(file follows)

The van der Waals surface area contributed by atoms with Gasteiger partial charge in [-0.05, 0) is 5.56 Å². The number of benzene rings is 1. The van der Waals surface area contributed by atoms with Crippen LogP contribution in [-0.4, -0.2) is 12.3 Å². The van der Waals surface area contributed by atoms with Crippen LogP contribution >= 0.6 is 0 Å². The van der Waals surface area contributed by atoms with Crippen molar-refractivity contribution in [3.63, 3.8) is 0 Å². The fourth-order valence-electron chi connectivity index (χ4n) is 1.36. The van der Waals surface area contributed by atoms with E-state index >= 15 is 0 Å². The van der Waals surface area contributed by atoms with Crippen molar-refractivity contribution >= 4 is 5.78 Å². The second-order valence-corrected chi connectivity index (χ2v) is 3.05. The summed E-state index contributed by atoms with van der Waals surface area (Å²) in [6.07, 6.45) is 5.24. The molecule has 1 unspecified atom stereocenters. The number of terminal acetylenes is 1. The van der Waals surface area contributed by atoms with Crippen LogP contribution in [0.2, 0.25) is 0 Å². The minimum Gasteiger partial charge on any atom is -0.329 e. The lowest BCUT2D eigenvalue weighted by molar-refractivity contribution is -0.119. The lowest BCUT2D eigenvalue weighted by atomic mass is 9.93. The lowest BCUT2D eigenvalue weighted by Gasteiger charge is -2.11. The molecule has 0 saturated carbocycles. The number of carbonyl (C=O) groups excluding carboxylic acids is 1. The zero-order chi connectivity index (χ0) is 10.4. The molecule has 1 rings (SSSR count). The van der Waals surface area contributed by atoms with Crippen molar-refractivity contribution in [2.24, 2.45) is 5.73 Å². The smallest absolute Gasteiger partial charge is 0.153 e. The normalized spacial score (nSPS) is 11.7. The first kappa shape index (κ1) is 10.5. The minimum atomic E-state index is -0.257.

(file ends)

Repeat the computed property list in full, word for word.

The van der Waals surface area contributed by atoms with Gasteiger partial charge in [-0.05, 0) is 5.56 Å². The number of benzene rings is 1. The van der Waals surface area contributed by atoms with Crippen LogP contribution in [-0.4, -0.2) is 12.3 Å². The van der Waals surface area contributed by atoms with Crippen LogP contribution >= 0.6 is 0 Å². The van der Waals surface area contributed by atoms with Crippen molar-refractivity contribution in [3.63, 3.8) is 0 Å². The fourth-order valence-electron chi connectivity index (χ4n) is 1.36. The van der Waals surface area contributed by atoms with E-state index >= 15 is 0 Å². The van der Waals surface area contributed by atoms with Crippen molar-refractivity contribution >= 4 is 5.78 Å². The second-order valence-corrected chi connectivity index (χ2v) is 3.05. The summed E-state index contributed by atoms with van der Waals surface area (Å²) in [6.07, 6.45) is 5.24. The molecule has 1 unspecified atom stereocenters. The number of terminal acetylenes is 1. The van der Waals surface area contributed by atoms with Crippen LogP contribution in [0.2, 0.25) is 0 Å². The minimum Gasteiger partial charge on any atom is -0.329 e. The lowest BCUT2D eigenvalue weighted by molar-refractivity contribution is -0.119. The lowest BCUT2D eigenvalue weighted by atomic mass is 9.93. The lowest BCUT2D eigenvalue weighted by Gasteiger charge is -2.11. The molecule has 0 saturated carbocycles. The number of carbonyl (C=O) groups excluding carboxylic acids is 1. The zero-order chi connectivity index (χ0) is 10.4. The molecule has 1 rings (SSSR count). The van der Waals surface area contributed by atoms with Crippen molar-refractivity contribution in [2.24, 2.45) is 5.73 Å². The smallest absolute Gasteiger partial charge is 0.153 e. The normalized spacial score (nSPS) is 11.7. The first kappa shape index (κ1) is 10.5. The minimum atomic E-state index is -0.257.